Your CV is your ticket to your next job interview – but only if you know how to write a... Read more...
Being self-employed is a dream come true for many people. You get to be your own boss, make your own rules and build on your passion.
And it’s becoming more and more common. Around 16% of the UK’s workforce is now self-employed.
However, being your own boss isn’t always a bed of roses. It can be isolating, stressful and financially unstable.
If you’ve decided you want to transition from self-employment to employment, you may face a number of obstacles.
Fitting into a corporate hierarchy can be tough when you’re used to setting your own agenda, and employers may be wary of this.
You may also find yourself battling against the perception that you’re giving up on a failed business.
But don’t worry – there’s hope. Self-employment requires dedication, self-motivation and a host of transferable skills. These are all very attractive to hiring managers.
Here’s how to write a Curriculum Vitae that will make moving from self-employment to employment that much easier.
One of the first questions on every employer’s lips will be: why do you want to come back to employment?
A short profile or mission objective at the start of your CV will help answer this. Briefly explain the reasons for your career change, and what you hope to achieve in your new role.
Only include positive statements in this section. Focus on what you can bring to the new role, rather than what you’re leaving behind.
Being self-employed requires skills in all sorts of areas, many of which are highly transferable.
As well as undertaking your actual work, you may have coordinated your finances, marketed yourself, forged connections with clients or managed staff.
You’re probably results-driven, adept at setting and meeting targets for yourself and used to overcoming challenges.
These are the sorts of skills you should highlight on your CV. List brief examples that demonstrate how you used these attributes to grow your business.
A key part of self-employment is finding and retaining clients or customers.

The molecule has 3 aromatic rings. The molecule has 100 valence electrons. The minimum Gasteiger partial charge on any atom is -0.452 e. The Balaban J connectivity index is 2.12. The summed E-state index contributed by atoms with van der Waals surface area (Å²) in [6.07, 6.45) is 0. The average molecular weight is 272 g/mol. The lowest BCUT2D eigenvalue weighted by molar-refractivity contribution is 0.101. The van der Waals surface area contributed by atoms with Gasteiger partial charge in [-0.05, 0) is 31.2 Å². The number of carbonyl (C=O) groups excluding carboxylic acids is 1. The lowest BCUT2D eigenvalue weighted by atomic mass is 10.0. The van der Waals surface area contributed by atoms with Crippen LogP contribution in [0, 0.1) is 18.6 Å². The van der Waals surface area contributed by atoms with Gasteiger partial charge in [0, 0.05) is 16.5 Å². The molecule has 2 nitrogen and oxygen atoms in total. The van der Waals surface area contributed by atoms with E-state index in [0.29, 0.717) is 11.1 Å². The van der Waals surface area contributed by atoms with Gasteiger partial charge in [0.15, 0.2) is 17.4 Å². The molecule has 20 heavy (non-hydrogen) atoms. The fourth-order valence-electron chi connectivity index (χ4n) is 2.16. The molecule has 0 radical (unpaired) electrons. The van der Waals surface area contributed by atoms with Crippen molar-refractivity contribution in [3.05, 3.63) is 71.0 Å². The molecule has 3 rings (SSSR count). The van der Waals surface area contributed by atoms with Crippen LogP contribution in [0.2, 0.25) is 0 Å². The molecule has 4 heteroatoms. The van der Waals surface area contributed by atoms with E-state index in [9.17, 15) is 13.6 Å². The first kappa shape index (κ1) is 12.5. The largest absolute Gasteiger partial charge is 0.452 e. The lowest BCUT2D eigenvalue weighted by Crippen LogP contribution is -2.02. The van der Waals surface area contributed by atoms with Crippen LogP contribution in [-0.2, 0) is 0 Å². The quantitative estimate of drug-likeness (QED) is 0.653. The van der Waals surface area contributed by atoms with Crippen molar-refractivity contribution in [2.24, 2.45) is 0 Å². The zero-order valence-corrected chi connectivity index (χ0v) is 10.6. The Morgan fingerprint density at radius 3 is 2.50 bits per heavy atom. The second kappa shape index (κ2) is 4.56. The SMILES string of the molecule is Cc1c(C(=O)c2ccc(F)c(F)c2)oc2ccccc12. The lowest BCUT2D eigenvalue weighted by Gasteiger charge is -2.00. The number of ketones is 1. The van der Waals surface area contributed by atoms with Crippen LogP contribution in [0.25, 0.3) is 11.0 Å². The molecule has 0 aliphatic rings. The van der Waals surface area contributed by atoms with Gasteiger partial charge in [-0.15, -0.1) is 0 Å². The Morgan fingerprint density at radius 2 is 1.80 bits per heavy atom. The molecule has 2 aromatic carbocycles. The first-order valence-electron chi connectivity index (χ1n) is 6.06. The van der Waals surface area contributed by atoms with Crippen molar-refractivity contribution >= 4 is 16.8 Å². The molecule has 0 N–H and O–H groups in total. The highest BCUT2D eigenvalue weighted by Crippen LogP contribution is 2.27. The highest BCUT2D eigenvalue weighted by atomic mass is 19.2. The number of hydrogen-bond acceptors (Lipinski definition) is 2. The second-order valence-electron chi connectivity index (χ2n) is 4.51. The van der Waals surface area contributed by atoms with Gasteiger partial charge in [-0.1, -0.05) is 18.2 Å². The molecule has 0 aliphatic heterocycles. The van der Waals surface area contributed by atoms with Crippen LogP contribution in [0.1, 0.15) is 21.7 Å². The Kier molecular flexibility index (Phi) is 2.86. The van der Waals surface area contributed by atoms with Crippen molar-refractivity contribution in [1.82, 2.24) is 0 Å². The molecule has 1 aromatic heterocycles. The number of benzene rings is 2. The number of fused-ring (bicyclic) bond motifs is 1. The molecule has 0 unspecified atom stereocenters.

The ability to foster relationships is a valuable one. It requires good interpersonal and communication skills, as well as persistence and determination.
All of these skills are highly prized by employers, so include examples that show how you successfully cultivated a client base if you can.
List any major successes and accomplishments from your self-employed career.
Explain what you achieved, how you overcame obstacles and the results. Include figures or statistics if possible.
This will give hiring managers a concrete measure of your success, and help to allay the assumption that you’re seeking employment because your business failed.
If you’re a freelancer or contractor, you may have worked for multiple companies throughout the time you’ve been self-employed.
There’s no need to list all of them on your CV. Instead give an overview of the types of clients you worked for, perhaps naming the most well-known or distinguished ones.
The fact you’ve experienced lots of different companies and ways of working will stand you in good stead for fitting into a new organisation.
If you’ve been self-employed for a long time, you may not have previous employers to list as referees.
However, there are other people you can call on to attest to your good character and ability to do the job.
Perhaps you had a business partner, or another contact you’ve collaborated with.
Or, if you have a particularly long-standing and trusted client, you could ask them to provide a reference.
Moving from self-employment to employment is perfectly possible.
Arm yourself with a CV that demonstrates your most valuable and transferable skills, experience and attributes, and you’ll be on the right track to securing an interview.
If you’d like help writing the perfect CV, get in touch with us today – we’d be delighted to assist.